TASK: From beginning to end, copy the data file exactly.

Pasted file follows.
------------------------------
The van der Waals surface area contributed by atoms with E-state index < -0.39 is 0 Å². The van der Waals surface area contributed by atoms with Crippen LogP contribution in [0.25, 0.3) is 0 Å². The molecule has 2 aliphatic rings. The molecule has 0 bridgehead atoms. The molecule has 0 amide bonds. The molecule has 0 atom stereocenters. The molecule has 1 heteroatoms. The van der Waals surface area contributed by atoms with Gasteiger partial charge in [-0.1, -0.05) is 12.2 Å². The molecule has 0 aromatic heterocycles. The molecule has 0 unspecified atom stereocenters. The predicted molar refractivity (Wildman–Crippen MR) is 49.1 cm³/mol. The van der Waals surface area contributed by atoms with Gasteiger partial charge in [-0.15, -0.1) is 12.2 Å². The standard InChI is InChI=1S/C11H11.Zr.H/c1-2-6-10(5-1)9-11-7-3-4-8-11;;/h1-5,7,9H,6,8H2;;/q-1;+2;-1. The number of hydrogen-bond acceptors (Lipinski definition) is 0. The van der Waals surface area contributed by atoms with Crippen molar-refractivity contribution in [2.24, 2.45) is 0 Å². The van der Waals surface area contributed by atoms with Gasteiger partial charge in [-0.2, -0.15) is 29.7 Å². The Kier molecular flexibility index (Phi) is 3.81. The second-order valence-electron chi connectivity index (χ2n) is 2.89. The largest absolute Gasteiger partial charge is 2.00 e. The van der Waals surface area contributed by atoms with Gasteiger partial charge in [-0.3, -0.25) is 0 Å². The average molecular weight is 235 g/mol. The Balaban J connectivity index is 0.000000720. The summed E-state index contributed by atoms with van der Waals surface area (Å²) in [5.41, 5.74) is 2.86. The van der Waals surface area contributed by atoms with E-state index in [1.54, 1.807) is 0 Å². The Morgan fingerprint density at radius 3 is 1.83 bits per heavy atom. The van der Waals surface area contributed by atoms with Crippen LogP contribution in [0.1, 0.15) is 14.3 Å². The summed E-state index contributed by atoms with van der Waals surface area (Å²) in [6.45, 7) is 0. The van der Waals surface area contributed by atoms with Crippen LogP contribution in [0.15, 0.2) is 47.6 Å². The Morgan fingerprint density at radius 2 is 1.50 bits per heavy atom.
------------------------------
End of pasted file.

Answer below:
The van der Waals surface area contributed by atoms with E-state index < -0.39 is 0 Å². The van der Waals surface area contributed by atoms with Crippen LogP contribution in [0.25, 0.3) is 0 Å². The molecule has 2 aliphatic rings. The molecule has 0 bridgehead atoms. The molecule has 0 amide bonds. The molecule has 0 atom stereocenters. The molecule has 1 heteroatoms. The van der Waals surface area contributed by atoms with Gasteiger partial charge in [-0.1, -0.05) is 12.2 Å². The molecule has 0 aromatic heterocycles. The molecule has 0 unspecified atom stereocenters. The predicted molar refractivity (Wildman–Crippen MR) is 49.1 cm³/mol. The van der Waals surface area contributed by atoms with Gasteiger partial charge in [-0.15, -0.1) is 12.2 Å². The standard InChI is InChI=1S/C11H11.Zr.H/c1-2-6-10(5-1)9-11-7-3-4-8-11;;/h1-5,7,9H,6,8H2;;/q-1;+2;-1. The number of hydrogen-bond acceptors (Lipinski definition) is 0. The van der Waals surface area contributed by atoms with Crippen molar-refractivity contribution in [2.24, 2.45) is 0 Å². The van der Waals surface area contributed by atoms with Gasteiger partial charge in [-0.2, -0.15) is 29.7 Å². The Kier molecular flexibility index (Phi) is 3.81. The second-order valence-electron chi connectivity index (χ2n) is 2.89. The largest absolute Gasteiger partial charge is 2.00 e. The van der Waals surface area contributed by atoms with Gasteiger partial charge in [-0.3, -0.25) is 0 Å². The average molecular weight is 235 g/mol. The Balaban J connectivity index is 0.000000720. The summed E-state index contributed by atoms with van der Waals surface area (Å²) in [5.41, 5.74) is 2.86. The van der Waals surface area contributed by atoms with E-state index in [1.54, 1.807) is 0 Å². The Morgan fingerprint density at radius 3 is 1.83 bits per heavy atom. The van der Waals surface area contributed by atoms with Crippen LogP contribution in [0.1, 0.15) is 14.3 Å². The summed E-state index contributed by atoms with van der Waals surface area (Å²) in [6.45, 7) is 0. The van der Waals surface area contributed by atoms with Crippen LogP contribution in [0.15, 0.2) is 47.6 Å². The Morgan fingerprint density at radius 2 is 1.50 bits per heavy atom.